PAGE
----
The majority of the testimony in Uprising—courtesy of interviewees including Watson, Boyd, John Singleton, and Nas—is compelling, honest, angry, and incendiary. Those emotions are still on the surface. Were it not for the contrast of so much grainy, archival video from those three days in spring ’92, audiences could easily be persuaded that Uprising was produced 15 years ago. The King verdict triggered an entire community’s inherited fury and lifetime of anxiety, and talking about it 20 years later brings up all that unresolved animosity.
Ford allows their insight to speak for itself, insinuating footage largely to parallel eyewitness anecdotes (it’s one thing to hear David Joo’s account of a daytime gunfight with black rioters—it’s stunning to hear the Korean store owner’s words over captures of the actual shootout) and giving Snoop Dogg some fairly boilerplate narration copy to move the timeline along. The director’s decision not to editorialize the events or Watson et al.’s remarks will probably sit very uncomfortably with a lot of viewers. It’d be fair to assess that Ford’s just passing the buck of judgment to his audience, but he may well have been striving toward an unflinching journalistic objectivity. Either way, the documentary can be very disturbing and raise incredibly challenging questions, and is definitely recommended for mature eyes and ears.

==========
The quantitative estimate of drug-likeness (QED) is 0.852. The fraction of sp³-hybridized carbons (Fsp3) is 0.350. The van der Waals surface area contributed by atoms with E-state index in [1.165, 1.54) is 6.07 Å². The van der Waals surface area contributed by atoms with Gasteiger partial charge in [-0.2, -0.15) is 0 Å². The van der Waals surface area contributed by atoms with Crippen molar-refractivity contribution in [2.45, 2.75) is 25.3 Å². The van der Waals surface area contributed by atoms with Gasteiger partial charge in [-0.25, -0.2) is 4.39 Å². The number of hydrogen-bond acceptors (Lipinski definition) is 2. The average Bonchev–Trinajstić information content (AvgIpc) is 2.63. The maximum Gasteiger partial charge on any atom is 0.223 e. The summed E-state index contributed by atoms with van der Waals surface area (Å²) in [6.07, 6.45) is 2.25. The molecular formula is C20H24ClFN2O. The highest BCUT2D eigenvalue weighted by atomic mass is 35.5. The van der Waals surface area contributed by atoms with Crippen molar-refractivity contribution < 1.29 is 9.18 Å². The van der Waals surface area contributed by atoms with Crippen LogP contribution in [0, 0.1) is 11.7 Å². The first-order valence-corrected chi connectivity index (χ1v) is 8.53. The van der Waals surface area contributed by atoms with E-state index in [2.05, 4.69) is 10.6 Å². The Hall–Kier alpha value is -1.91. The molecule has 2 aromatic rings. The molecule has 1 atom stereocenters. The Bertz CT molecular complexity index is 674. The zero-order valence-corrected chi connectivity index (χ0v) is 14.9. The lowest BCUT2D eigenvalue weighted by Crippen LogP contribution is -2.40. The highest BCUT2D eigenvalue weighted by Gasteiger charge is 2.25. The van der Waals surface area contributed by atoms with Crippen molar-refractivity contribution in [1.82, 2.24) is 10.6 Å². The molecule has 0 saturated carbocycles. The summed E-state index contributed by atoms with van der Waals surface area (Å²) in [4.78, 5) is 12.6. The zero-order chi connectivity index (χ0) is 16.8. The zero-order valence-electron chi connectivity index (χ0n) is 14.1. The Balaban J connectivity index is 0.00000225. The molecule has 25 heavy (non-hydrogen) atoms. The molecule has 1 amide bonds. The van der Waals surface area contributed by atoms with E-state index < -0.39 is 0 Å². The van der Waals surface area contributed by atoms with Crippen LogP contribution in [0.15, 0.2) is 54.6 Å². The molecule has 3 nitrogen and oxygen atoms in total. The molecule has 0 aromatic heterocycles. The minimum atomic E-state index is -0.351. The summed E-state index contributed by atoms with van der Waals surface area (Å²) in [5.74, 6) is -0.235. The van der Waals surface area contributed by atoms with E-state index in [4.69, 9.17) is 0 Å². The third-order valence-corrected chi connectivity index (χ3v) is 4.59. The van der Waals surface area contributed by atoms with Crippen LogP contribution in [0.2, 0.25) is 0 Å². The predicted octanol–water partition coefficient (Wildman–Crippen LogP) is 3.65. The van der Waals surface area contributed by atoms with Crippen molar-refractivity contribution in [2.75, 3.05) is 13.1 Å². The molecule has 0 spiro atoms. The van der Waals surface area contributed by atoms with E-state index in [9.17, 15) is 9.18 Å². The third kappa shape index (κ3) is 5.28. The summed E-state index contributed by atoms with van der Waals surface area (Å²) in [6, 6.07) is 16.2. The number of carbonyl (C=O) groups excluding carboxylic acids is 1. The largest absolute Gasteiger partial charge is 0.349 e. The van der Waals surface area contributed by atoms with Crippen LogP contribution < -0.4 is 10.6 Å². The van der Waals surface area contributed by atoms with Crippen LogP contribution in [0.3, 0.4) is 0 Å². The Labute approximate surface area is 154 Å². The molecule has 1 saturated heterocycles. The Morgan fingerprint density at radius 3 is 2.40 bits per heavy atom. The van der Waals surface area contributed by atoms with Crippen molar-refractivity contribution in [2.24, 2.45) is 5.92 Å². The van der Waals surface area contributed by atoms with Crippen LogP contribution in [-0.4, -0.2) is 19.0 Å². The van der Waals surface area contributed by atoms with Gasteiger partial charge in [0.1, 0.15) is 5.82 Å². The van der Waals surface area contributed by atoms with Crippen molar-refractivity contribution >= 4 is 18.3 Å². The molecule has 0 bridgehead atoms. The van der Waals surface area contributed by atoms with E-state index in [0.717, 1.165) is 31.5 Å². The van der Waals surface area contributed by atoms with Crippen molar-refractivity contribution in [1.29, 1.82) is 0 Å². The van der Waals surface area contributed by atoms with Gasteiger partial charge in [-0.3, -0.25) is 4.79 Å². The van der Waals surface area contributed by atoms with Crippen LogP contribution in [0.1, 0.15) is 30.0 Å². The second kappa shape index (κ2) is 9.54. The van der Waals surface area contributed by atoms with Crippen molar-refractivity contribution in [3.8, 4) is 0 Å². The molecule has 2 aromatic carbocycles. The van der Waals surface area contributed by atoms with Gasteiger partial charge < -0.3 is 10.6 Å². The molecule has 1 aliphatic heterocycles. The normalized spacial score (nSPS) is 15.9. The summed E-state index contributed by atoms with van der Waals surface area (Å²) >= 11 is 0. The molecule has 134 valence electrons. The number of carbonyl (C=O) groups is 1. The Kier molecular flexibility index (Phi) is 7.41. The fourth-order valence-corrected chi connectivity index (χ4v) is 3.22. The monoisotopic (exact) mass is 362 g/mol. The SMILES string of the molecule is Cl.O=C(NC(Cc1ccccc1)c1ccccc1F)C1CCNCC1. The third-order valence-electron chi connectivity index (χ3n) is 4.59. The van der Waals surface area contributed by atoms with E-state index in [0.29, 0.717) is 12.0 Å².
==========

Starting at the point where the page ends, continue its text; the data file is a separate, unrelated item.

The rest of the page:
In fact, Uprising may have been truly superlative had it expanded its running time and focused completely on the King verdict and riots’ historical DNA and resulting implications on race and justice in America. The film’s weakest structural element is the attempt to integrate that era’s hip-hop movement as a running metaphor and response to what happened that April 29-May 1. Granted, hearing cars blast “Fuck Tha Police” those three days as an almost unofficial theme song to the riots is an incredible time capsule, and illustrates the movie’s recurring intimation that the chaos was more organized than it appeared. And it’s vital to recount how Ice-T and Body Count’s fantasy diatribe “Cop Killer” elicited panic from LAPD and local government while the song’s irony went completely over their heads. On the other hand, Kurupt’s detailing of how second-hand reports of the riots informed Dr. Dre’s production of The Chronic from his Calabasas mansion fail to stir any extra interest in that landmark album.